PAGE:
Some of the most prominent voices in the conservative base were furious at President Trump on Friday after he agreed to reopen the government without getting money for a border wall — the sort of terms he had spent more than a month rejecting. They derided the deal as a capitulation by a leader who they had trusted to stand firm.
Among those leading the charge was the conservative author Ann Coulter, one of Mr. Trump’s earliest and firmest supporters. She told The Times columnist Frank Bruni last year that “implementing the principles of ‘The Communist Manifesto’” would be less of a betrayal by Mr. Trump than retreating on the wall, one of his central campaign promises. Some on the right picked up on that theme of betrayal on Friday.
Much of the criticism centered on toughness and steadiness, two qualities that Mr. Trump has long bragged about having. “Weak,” “wimp,” “beta” — these insults were hurled at the president from the right on Friday.
Peter Wehner, a senior fellow at the conservative Ethics and Public Policy Center who worked for Presidents Ronald Reagan, George Bush and George W. Bush, wrote that House Speaker Nancy Pelosi had “exposed” Mr. Trump “as pitifully weak, all bluster, a pathetic negotiator,” and that his backing down would undoubtedly hurt the president with his base. (Mr. Wehner himself, who is also a contributing opinion writer for The Times, has long been critical of Mr. Trump.)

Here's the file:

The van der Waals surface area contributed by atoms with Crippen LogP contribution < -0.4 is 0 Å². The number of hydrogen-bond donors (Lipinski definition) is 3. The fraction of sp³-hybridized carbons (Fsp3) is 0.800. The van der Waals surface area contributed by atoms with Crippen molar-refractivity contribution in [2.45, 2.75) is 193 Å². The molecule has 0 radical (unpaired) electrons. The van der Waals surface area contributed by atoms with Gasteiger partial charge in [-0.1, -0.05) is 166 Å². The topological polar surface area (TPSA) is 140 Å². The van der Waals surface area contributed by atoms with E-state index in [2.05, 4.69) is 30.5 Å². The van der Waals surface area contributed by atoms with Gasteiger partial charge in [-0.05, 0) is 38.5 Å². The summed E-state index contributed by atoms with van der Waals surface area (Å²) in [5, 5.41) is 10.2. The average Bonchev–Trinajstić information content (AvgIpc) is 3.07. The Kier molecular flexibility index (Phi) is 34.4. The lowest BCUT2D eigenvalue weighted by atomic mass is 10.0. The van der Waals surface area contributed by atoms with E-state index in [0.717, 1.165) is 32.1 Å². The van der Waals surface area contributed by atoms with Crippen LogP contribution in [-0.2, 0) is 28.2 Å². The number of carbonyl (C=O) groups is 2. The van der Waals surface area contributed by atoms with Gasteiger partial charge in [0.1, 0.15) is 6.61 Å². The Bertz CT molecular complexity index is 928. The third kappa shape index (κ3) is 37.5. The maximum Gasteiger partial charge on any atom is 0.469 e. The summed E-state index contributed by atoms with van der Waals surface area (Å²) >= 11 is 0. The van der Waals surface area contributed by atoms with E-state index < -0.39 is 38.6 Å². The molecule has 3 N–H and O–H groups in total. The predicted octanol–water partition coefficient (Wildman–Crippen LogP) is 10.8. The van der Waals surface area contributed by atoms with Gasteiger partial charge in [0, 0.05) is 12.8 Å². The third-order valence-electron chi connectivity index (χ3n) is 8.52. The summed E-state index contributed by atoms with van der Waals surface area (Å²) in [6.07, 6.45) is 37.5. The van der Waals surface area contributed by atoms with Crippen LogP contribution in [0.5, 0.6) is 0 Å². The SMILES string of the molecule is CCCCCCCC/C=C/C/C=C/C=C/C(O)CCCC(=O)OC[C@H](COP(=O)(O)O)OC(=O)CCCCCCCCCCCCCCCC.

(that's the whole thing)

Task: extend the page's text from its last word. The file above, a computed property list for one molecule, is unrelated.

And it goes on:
The Breitbart News home page Friday afternoon blared, with “no wall” in bright red letters:
GOVERNMENT OPEN …
… AND BORDER
STILL NO SOTU!
The Daily Caller, another right-wing news outlet, declared in its own headline, “TRUMP CAVES.”
Fox News presented the news very differently. “DEAL REACHED,” its home page said, reporting that Mr. Trump and Democrats had come to an agreement.
This reflects a broader divide between two segments of Mr. Trump’s base: those, like Ms. Coulter, for whom a border wall is a major priority, and those who see Trumpism as something much larger. For the latter group, Friday’s announcement seemed a forgivable offense.
Then there was a third group: those who are staunchly committed to the wall and argued that Mr. Trump’s move on Friday was actually strategic.
“I am more proud of President Trump today than I have ever been,” wrote Bill Mitchell, an outspoken Trump supporter, arguing that the president had essentially guaranteed victory by vowing to declare a national emergency if Democrats do not fund the wall within three weeks.
The Fox News host Sean Hannity made a similar argument on his radio show. No, he said, Mr. Trump didn’t get any money for the wall in this deal — “but he’s going to.”